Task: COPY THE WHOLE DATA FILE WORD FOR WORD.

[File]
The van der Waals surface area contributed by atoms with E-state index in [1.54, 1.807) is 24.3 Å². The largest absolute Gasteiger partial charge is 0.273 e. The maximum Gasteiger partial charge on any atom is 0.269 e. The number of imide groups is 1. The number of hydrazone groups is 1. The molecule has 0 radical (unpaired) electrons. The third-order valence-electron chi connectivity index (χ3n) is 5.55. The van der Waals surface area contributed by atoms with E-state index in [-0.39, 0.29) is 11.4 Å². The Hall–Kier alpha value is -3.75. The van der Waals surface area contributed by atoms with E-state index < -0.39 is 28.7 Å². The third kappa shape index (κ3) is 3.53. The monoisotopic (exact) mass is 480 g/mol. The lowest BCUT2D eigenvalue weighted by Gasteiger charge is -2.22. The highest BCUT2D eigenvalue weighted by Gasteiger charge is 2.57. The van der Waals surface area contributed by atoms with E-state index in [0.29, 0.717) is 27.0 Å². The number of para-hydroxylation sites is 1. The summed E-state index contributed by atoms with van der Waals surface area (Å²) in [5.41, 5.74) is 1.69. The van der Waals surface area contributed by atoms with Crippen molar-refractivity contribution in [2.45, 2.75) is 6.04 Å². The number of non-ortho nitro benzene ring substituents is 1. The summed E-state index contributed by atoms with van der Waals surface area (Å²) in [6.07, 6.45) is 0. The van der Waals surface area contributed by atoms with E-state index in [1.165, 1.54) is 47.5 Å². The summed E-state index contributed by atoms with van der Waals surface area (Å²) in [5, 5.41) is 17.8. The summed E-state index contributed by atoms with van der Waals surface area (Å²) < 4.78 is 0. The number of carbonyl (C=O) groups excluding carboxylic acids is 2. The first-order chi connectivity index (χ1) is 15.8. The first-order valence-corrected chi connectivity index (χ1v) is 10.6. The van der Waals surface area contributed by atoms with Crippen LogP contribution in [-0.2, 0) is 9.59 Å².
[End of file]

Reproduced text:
The van der Waals surface area contributed by atoms with E-state index in [1.54, 1.807) is 24.3 Å². The largest absolute Gasteiger partial charge is 0.273 e. The maximum Gasteiger partial charge on any atom is 0.269 e. The number of imide groups is 1. The number of hydrazone groups is 1. The molecule has 0 radical (unpaired) electrons. The third-order valence-electron chi connectivity index (χ3n) is 5.55. The van der Waals surface area contributed by atoms with E-state index in [-0.39, 0.29) is 11.4 Å². The Hall–Kier alpha value is -3.75. The van der Waals surface area contributed by atoms with E-state index < -0.39 is 28.7 Å². The third kappa shape index (κ3) is 3.53. The monoisotopic (exact) mass is 480 g/mol. The lowest BCUT2D eigenvalue weighted by Gasteiger charge is -2.22. The highest BCUT2D eigenvalue weighted by Gasteiger charge is 2.57. The van der Waals surface area contributed by atoms with E-state index in [0.29, 0.717) is 27.0 Å². The number of para-hydroxylation sites is 1. The summed E-state index contributed by atoms with van der Waals surface area (Å²) in [5.41, 5.74) is 1.69. The van der Waals surface area contributed by atoms with Crippen molar-refractivity contribution in [2.45, 2.75) is 6.04 Å². The number of non-ortho nitro benzene ring substituents is 1. The summed E-state index contributed by atoms with van der Waals surface area (Å²) in [6.07, 6.45) is 0. The van der Waals surface area contributed by atoms with E-state index in [1.165, 1.54) is 47.5 Å². The summed E-state index contributed by atoms with van der Waals surface area (Å²) in [5, 5.41) is 17.8. The summed E-state index contributed by atoms with van der Waals surface area (Å²) < 4.78 is 0. The number of carbonyl (C=O) groups excluding carboxylic acids is 2. The first-order chi connectivity index (χ1) is 15.8. The first-order valence-corrected chi connectivity index (χ1v) is 10.6. The van der Waals surface area contributed by atoms with Crippen LogP contribution in [-0.2, 0) is 9.59 Å².